For able to do anything wrong. This reminded


For my second multimedia project I decided to rewatch some of my favorite seasons of How I met your mother. Besides a little research into the characters last semester I haven’t see the full series in a couple years and let me just say, I am surprised by the things I’ve missed/overlooked in the past. Though there are great examples throughout all of season 6, as well as every season, that show the minoritization and universalization of different intersecting identities, for this project I will be focusing on Season 6 Episode 6: Baby Talk. This episode shows a minoritization of both gender and sexuality, primarily focussing on gender roles. The plot centers around Marshall and Lily trying to think of a name for their future baby. They meet up with their friends Stuart and Claudia, a clearly dysfunctional couple, who have just had a baby of their own and are in the process of naming them. The focus then shifts back to Lily and Marshall, who are prompted to come up with more names for themselves.

Lily primarily comes up with female names and Marshall, male names, this sparks a dispute over the desired gender of their child that last the entire episode. Marshall is terrified of having a girl, because of past experiences with a “hot” girl from high school and a stripper (flashbacks prompted by Lily’s suggested female names). Throughout the episode he has many fantasies about his daughter being an oblivious/ naive stripper, and Barney trying to pursue her.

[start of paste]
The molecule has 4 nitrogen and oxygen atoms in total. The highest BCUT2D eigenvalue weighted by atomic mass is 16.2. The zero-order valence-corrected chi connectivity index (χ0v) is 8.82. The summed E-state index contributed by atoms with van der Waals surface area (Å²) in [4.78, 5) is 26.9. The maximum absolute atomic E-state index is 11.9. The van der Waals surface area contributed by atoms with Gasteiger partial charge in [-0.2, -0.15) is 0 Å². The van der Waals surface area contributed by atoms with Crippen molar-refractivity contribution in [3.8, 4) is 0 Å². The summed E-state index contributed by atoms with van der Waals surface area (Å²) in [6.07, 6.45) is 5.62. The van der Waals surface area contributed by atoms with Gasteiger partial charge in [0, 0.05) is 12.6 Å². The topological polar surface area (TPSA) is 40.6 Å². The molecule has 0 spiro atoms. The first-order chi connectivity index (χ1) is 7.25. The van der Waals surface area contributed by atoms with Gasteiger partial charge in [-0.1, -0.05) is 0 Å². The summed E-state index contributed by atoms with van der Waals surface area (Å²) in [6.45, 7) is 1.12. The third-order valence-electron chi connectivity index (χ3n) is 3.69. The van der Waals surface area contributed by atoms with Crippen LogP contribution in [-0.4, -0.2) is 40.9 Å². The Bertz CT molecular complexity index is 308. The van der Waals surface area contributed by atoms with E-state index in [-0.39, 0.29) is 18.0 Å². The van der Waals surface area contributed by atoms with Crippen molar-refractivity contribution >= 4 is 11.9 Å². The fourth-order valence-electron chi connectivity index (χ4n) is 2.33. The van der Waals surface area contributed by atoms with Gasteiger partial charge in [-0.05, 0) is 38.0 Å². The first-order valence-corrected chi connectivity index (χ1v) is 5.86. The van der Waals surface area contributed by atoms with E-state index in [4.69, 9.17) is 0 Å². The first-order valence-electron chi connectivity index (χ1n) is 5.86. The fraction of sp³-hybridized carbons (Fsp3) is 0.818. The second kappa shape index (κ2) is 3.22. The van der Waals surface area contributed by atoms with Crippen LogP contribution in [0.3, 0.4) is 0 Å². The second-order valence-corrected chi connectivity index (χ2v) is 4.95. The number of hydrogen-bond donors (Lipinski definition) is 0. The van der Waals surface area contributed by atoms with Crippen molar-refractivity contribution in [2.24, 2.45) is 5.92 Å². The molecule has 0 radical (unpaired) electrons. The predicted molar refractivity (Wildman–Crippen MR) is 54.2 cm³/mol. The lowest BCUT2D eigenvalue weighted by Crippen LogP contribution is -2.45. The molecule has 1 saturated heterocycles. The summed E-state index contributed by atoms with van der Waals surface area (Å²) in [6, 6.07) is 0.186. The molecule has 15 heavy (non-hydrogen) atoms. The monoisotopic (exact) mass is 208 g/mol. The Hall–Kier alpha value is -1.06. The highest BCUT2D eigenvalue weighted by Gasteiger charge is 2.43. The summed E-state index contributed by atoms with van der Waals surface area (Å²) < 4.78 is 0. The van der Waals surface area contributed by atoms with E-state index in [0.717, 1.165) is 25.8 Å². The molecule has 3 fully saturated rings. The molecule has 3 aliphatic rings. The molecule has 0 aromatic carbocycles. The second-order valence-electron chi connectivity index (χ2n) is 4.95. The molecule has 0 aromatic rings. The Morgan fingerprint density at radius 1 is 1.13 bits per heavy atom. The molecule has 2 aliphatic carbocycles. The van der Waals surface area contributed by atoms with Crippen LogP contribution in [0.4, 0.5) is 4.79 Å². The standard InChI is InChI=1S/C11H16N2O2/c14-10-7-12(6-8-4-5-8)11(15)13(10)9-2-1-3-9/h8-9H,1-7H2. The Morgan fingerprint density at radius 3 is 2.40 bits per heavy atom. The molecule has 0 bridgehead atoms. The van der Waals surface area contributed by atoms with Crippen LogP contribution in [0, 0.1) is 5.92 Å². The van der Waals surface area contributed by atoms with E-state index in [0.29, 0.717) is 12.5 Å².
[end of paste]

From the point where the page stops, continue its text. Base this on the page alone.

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He is afraid of having a daughter because he claims he doesn’t want her to make “bad choices”. Insinuation she wouldn’t be smart enough to not get into bad situations and completely dismissing the possibility of a boy being able to do anything wrong. This reminded me of a reading from my Psychology of Gender book last semester, which also relates to our discussion on Mayne’s teachings in the beginning of this semester. The idea’s this episode touches on are the underlying statement that men has a wider range of possibilities and opportunities than women do from birth. The reading also talks about how women our sexualized in our culture, to the point that doing anything sexual implies that the women being represented is a bad character, oversexual, slutty.

This is comparable to the depiction of the stripper daughter in the episode as unintelligent, over sexual, and only concerned with money. They also can’t agree on a boy’s name, because after every name Marshall suggests Lily has a flashback to one of her Kindergarten students treating her inappropriately, grabbing her breast, touching her butt, eating the pet fish, ect. They can’t agree on a girl’s name because Marshall’s before stated visions. The subplot going on in the midst of all this baby drama, is the group meeting Robin’s new co-anchor on the new. She is a busty blonde woman names Becky.